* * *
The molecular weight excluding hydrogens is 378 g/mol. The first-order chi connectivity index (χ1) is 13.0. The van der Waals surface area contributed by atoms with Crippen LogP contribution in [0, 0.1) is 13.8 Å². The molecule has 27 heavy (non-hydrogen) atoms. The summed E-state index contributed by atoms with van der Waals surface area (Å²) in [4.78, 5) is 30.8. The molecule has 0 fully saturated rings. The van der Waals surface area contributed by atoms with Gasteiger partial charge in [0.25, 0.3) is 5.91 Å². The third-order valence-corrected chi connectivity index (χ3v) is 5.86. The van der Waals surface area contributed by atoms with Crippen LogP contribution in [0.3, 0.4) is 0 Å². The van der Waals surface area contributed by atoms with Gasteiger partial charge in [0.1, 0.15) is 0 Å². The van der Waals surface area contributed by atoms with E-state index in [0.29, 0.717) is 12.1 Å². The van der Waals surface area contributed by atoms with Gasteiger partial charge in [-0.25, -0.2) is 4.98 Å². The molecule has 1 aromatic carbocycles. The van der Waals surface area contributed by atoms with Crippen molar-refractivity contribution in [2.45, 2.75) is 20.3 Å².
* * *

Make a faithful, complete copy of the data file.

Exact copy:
The molecular weight excluding hydrogens is 378 g/mol. The first-order chi connectivity index (χ1) is 13.0. The van der Waals surface area contributed by atoms with Crippen LogP contribution in [0, 0.1) is 13.8 Å². The molecule has 27 heavy (non-hydrogen) atoms. The summed E-state index contributed by atoms with van der Waals surface area (Å²) in [4.78, 5) is 30.8. The molecule has 0 fully saturated rings. The van der Waals surface area contributed by atoms with Gasteiger partial charge in [0.25, 0.3) is 5.91 Å². The third-order valence-corrected chi connectivity index (χ3v) is 5.86. The van der Waals surface area contributed by atoms with Crippen LogP contribution in [0.3, 0.4) is 0 Å². The van der Waals surface area contributed by atoms with Gasteiger partial charge in [0.1, 0.15) is 0 Å². The van der Waals surface area contributed by atoms with E-state index in [0.29, 0.717) is 12.1 Å². The van der Waals surface area contributed by atoms with Gasteiger partial charge in [-0.25, -0.2) is 4.98 Å². The molecule has 1 aromatic carbocycles. The van der Waals surface area contributed by atoms with Crippen molar-refractivity contribution in [2.45, 2.75) is 20.3 Å².